However, it is not my purpose to recount the moral anguish of others but rather my own. A patient comes to me, a woman in her early thirties, a clarinetist, who has just gone through a traumatic divorce. Her husband, an attorney, had run off with an associate at the firm, leaving her with two young children. The woman, whom I shall call Emelia, now suffers from nightmares where long-muzzled animals tear her bras and panties from her chest of drawers and rip them to shreds with their teeth and claws. The woman’s hair is cut short and curves inward to frame her face, giving her a 1920s look; her eyes, large and uncertain, cloud over when she recounts her nightmares, about her the pained watchfulness of one who has been hurt. Her mouth is full, lips somewhat puffy; she is appealingly slender and moves with a natural grace. She comes three times a week, in the early afternoon when her children are at school, and never misses a session. Transference takes place in about six weeks. I can tell by her soft smile and the light in her eyes when she enters the office, her insistence on shaking hands when we part, her hand lingering on mine, and the intimacy in her voice.

           But transference is a two-way street and psychiatrists are warned—and sternly warned—to avoid emotional entanglement with a patient. A sure way to become a pariah in the psychiatric community is to marry one of your patients. I am not unhappily married (which may be the best one can say of any marriage) with three teenage sons. But as Emelia free associates on her life and fills her descriptions with literary and musical allusions, I find that I listen to her more attentively than to my other patients, that I look forward to her visits. One afternoon she mentions that that very evening she is performing in Schubert’s Octet at UCLA’s Schoenberg Hall, and what a profound piece of music it is.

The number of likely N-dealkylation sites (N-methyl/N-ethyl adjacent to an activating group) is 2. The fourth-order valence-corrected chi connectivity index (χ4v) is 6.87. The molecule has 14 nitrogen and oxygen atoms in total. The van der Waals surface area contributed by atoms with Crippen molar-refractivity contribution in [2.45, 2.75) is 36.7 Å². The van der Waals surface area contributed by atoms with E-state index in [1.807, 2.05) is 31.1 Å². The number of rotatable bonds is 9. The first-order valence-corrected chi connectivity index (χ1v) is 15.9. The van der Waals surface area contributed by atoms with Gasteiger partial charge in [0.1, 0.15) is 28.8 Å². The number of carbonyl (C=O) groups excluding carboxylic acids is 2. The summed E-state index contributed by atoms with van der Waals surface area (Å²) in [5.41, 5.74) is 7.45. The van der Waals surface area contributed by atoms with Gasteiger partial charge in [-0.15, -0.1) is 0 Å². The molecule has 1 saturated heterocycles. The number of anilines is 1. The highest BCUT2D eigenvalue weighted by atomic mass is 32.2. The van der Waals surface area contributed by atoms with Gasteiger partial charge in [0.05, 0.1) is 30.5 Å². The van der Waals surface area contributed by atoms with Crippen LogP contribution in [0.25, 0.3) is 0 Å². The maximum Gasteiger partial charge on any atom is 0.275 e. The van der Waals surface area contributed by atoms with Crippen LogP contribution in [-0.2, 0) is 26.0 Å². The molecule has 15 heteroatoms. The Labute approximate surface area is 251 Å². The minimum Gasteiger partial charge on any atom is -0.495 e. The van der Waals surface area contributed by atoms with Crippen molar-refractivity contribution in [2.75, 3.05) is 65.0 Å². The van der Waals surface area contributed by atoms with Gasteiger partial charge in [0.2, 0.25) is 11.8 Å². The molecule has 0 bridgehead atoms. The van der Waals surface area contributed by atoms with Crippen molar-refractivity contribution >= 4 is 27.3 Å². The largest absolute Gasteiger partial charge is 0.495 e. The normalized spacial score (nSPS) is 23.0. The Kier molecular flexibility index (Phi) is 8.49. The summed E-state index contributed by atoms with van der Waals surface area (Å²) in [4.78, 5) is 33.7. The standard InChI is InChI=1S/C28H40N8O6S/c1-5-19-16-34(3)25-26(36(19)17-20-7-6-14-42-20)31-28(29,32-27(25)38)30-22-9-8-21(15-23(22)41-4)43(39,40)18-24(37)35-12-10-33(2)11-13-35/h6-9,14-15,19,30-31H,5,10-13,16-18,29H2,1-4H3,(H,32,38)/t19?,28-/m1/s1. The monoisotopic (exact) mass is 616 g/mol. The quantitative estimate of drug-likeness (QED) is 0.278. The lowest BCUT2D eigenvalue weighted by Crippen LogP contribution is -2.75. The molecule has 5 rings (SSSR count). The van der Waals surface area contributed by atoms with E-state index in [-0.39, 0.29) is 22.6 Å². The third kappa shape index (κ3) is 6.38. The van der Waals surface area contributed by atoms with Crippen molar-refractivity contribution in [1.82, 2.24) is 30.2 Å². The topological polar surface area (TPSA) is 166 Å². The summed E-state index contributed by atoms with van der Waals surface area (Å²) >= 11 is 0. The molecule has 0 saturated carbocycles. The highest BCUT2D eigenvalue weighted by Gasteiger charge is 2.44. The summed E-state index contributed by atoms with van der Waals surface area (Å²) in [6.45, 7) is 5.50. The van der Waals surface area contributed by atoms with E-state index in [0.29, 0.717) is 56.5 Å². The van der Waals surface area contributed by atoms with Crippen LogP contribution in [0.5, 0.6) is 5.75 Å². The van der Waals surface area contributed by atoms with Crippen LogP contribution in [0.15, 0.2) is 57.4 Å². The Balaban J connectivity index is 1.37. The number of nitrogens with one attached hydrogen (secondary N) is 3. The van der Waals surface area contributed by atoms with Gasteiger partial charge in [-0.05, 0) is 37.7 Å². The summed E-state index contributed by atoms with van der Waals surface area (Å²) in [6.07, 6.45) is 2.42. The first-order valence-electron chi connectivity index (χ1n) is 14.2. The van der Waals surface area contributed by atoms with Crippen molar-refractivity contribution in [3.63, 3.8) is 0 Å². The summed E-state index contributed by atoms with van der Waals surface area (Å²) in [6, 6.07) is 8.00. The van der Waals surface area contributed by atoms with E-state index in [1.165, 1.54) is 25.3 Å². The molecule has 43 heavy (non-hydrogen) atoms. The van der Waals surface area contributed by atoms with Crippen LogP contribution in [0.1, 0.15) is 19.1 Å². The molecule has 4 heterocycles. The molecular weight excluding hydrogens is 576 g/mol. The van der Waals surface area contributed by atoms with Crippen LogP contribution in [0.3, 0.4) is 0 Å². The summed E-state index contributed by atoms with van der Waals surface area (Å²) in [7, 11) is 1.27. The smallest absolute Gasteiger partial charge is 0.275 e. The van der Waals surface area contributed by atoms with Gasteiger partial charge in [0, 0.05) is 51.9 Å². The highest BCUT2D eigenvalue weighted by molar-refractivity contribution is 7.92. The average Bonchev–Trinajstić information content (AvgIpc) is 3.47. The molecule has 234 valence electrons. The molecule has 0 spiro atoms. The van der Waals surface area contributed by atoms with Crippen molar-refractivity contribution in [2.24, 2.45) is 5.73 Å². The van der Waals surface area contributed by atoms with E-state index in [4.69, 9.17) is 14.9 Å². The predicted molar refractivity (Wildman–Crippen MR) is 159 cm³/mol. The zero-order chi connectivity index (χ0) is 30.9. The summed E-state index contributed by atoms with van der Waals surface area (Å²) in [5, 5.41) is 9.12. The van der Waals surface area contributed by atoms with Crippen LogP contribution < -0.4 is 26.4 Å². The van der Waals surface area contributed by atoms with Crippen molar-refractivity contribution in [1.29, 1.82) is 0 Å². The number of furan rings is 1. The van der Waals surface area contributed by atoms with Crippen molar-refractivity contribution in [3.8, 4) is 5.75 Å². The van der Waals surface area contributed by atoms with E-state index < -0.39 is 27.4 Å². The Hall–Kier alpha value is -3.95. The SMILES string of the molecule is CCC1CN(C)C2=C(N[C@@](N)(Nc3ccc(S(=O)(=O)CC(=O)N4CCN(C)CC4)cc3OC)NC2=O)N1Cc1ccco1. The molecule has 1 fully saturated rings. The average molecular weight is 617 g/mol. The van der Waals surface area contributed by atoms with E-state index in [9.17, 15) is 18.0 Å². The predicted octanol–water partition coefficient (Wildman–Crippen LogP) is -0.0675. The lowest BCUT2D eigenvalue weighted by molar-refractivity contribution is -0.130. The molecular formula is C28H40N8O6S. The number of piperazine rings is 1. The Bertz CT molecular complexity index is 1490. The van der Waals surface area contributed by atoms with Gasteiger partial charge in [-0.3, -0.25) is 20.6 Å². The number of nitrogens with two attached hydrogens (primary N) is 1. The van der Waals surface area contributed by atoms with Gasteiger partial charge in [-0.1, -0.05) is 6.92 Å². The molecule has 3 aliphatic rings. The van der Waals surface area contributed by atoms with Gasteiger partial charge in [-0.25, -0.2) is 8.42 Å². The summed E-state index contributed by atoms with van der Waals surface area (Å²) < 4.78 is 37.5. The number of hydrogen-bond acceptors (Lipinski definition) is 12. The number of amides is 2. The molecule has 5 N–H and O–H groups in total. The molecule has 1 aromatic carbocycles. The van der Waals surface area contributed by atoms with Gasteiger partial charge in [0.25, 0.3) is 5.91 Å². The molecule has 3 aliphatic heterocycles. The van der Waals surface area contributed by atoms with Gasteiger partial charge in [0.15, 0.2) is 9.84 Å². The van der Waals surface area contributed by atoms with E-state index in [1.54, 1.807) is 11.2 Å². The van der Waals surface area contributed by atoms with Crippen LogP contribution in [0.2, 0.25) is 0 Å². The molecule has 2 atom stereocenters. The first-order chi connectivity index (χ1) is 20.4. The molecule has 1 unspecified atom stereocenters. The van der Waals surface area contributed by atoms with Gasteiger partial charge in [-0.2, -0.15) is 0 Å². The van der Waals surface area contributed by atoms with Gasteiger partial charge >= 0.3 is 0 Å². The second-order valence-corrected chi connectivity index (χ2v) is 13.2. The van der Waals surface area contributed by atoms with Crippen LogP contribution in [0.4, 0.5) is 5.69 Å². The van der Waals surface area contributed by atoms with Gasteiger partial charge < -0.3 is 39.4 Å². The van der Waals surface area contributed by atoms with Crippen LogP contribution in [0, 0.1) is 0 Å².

I think about going to that concert all the rest of the afternoon, consider inviting my wife Pat, then trump up an excuse about an evening meeting of the Southern California Psychoanalytic Institute and go alone. Emelia wears a tight ankle-length acqua-colored dress slit down from mid-thigh to reveal a shapely leg.  As she plays she moves her body and instrument in a sinuous motion. And for the first time, at least consciously, I consider Emelia as a sexual object. I fantasize that it would be nice to have sex with her while she played the clarinet and wonder how, practically, this could be done, imagine several possibilities. Throughout the piece my eyes never leave Emelia; I watch the music reflected in the movements of her body. Almost an hour after the start of the Octet I hear the dramatic strumming of the cello and Emelia, if anything, grows more sinuous yet. I have the impression that she herself is sexually excited by the music, as I am by her movements.